Tests run in a study in Europe and the US show that people using home Wi Fi are getting significantly slower speeds than from a fixed broadband connection. However, most users tolerate the lower speeds for the convenience of mobility.
The research, which studied the results from over 14,000 Wi Fi connections in the UK, US, Spain and Italy, show that there is a 30% drop-off in speed when using Wi Fi.
However, users are trading the lack of speed for the benefit of mobility, according to Iain Wood, from network measurement firm, Epitiro, which carried out the study.
He also said that the majority of consumers tolerated the slower connection because it was unnoticeable for many users.
Speaking to the BBC, he said: “Most of us do e-mailing and web surfing and for these things there is precious little difference between the 50Mb/s services and an 8Mb/s service.”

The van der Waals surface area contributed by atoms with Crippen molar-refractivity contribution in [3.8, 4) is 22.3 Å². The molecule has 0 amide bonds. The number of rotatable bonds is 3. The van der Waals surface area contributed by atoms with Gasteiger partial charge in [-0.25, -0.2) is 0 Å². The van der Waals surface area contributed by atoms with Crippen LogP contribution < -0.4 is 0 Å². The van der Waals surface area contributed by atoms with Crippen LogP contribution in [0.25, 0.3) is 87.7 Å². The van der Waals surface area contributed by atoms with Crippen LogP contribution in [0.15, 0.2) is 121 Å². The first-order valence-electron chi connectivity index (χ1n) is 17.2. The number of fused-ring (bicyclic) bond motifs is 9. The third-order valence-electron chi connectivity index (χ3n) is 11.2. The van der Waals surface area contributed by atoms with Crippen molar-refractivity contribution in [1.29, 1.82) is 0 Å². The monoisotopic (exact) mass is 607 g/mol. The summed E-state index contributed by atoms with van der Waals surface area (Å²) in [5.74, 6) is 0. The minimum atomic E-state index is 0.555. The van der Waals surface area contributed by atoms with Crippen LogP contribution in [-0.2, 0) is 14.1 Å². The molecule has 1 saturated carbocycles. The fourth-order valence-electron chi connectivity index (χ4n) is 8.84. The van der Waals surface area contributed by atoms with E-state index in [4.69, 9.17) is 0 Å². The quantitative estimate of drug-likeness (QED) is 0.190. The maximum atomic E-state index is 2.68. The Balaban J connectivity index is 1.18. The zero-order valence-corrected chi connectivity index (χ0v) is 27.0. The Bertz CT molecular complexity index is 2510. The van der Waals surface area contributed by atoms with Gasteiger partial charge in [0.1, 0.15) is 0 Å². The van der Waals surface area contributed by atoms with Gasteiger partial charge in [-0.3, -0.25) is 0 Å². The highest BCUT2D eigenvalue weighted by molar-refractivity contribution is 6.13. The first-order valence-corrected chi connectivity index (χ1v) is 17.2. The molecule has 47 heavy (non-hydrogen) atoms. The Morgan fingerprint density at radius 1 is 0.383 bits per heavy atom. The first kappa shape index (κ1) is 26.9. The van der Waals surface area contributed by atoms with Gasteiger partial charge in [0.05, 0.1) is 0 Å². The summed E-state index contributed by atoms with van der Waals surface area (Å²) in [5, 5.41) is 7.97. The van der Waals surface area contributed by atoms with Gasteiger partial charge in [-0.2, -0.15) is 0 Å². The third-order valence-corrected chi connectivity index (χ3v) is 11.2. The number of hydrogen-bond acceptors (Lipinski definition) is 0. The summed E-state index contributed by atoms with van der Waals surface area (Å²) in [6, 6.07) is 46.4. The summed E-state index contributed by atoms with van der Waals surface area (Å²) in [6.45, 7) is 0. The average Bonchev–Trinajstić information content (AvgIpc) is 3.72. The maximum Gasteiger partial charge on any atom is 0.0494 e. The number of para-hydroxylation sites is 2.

However, the degradation of speed does become more noticeable when downloading video or watching IPTV. Services like Skype could also be affected, according to wireless expert, Professor Andy Nix, from Briston University.
“If you have a poor quality router and you are using Wi Fi at some distance away from it, you could struggle to have a decent Skype conversation,” he told the BBC.
The problems of speed can be overcome by using good quality Wi Fi equipment and positioning. Improvements to connections can also be made by changing channels on Wi Fi routers to reduce interference. This can be particularly effective in urban locations, where there are likely to be many other routers operating on the same channel.
Other devices in the home, such as TV remotes and cordless phones, could also cause interference to Wi Fi connections.